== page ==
Thresher Shark sighting off Isle of Man
Sighting of a Thresher Shark
By Manx Wildlife Trust
08 September 2011
A warden on the Calf of Man recently had a spectacular sighting of a thresher shark, leaping fully out of the water. Simon Davies was doing a watch for sea birds on the north of the Calf, when he spotted a huge splash through his telescope. Focussing on the area, a few seconds later the animal leapt out of the water again, giving Simon a perfect view of it. He immediately noticed the extremely long upper lobe of the tail, which can be as long as the rest of the whole body & gives the ‘thresher’ shark its name. The shark was about three metres long and together with the distinctive tail, broad snout and long pectoral fins, identified it as a thresher shark.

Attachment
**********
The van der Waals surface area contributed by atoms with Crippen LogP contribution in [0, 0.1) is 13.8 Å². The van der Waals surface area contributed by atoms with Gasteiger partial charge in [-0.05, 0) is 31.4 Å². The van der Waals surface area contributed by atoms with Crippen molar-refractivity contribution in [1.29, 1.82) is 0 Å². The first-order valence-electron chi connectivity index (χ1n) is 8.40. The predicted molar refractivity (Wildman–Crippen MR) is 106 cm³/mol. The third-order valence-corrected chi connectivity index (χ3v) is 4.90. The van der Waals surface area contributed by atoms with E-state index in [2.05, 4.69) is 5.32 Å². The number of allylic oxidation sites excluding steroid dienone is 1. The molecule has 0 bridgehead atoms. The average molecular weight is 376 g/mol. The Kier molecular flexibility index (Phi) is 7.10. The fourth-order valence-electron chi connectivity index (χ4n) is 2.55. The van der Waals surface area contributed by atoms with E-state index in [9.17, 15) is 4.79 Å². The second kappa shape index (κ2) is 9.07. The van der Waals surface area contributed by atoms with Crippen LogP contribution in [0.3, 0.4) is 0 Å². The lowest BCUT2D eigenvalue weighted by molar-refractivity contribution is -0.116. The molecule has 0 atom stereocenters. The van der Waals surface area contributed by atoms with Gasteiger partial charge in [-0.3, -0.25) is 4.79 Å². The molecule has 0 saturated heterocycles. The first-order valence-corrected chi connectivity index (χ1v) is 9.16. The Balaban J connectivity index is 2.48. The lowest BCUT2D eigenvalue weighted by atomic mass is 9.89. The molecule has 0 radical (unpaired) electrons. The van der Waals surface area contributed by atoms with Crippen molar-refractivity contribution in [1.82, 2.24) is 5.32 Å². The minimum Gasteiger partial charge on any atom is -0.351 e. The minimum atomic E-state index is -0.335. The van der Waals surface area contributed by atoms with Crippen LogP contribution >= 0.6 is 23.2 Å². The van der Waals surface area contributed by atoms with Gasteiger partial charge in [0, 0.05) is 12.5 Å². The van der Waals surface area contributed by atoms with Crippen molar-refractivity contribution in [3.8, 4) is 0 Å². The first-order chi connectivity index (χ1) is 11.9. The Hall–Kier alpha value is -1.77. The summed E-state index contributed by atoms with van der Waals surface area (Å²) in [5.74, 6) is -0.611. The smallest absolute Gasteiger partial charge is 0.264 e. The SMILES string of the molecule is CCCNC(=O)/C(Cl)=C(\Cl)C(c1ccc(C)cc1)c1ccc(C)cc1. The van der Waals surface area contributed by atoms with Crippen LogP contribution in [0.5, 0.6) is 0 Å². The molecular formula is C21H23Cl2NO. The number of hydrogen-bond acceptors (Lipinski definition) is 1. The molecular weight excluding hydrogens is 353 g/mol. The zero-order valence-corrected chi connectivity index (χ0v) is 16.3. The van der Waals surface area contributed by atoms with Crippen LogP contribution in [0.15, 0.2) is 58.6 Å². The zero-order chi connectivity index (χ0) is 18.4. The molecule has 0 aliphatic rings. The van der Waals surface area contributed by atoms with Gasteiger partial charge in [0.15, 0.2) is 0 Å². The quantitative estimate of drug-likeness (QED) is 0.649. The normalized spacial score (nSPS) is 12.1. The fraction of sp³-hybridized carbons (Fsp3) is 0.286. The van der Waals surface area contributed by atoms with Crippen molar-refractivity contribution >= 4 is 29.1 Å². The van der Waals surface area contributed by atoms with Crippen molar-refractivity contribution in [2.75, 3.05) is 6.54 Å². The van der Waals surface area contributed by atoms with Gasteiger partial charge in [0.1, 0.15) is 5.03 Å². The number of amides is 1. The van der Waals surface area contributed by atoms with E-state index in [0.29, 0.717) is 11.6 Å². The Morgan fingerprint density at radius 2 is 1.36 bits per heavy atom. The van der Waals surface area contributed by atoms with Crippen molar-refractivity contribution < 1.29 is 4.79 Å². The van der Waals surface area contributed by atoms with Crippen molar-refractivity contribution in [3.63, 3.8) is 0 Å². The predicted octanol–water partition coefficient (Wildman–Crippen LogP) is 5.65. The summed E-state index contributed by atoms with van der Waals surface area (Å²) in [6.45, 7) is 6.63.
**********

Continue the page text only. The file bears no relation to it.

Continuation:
Thresher sharks are rare in the Irish Sea, tending to be found much further offshore. In fact there are only a couple of records of them ever being seen in Manx waters, one of which dates all the way back to 1898. A hunt through the digital newspaper archive at Manx National Heritage’s iMuseum has found reference to a collection made for Noble’s hospital from people viewing a thresher shark caught off Douglas in 1922! The archive also has a record from 1927, but it is unclear whether this was in the Isle of Man or not. Nevertheless, this is clearly a very rare and exciting sighting. Thresher shark populations in the Northeast Atlantic are classed as ‘near threatened’ so every record of them is valuable.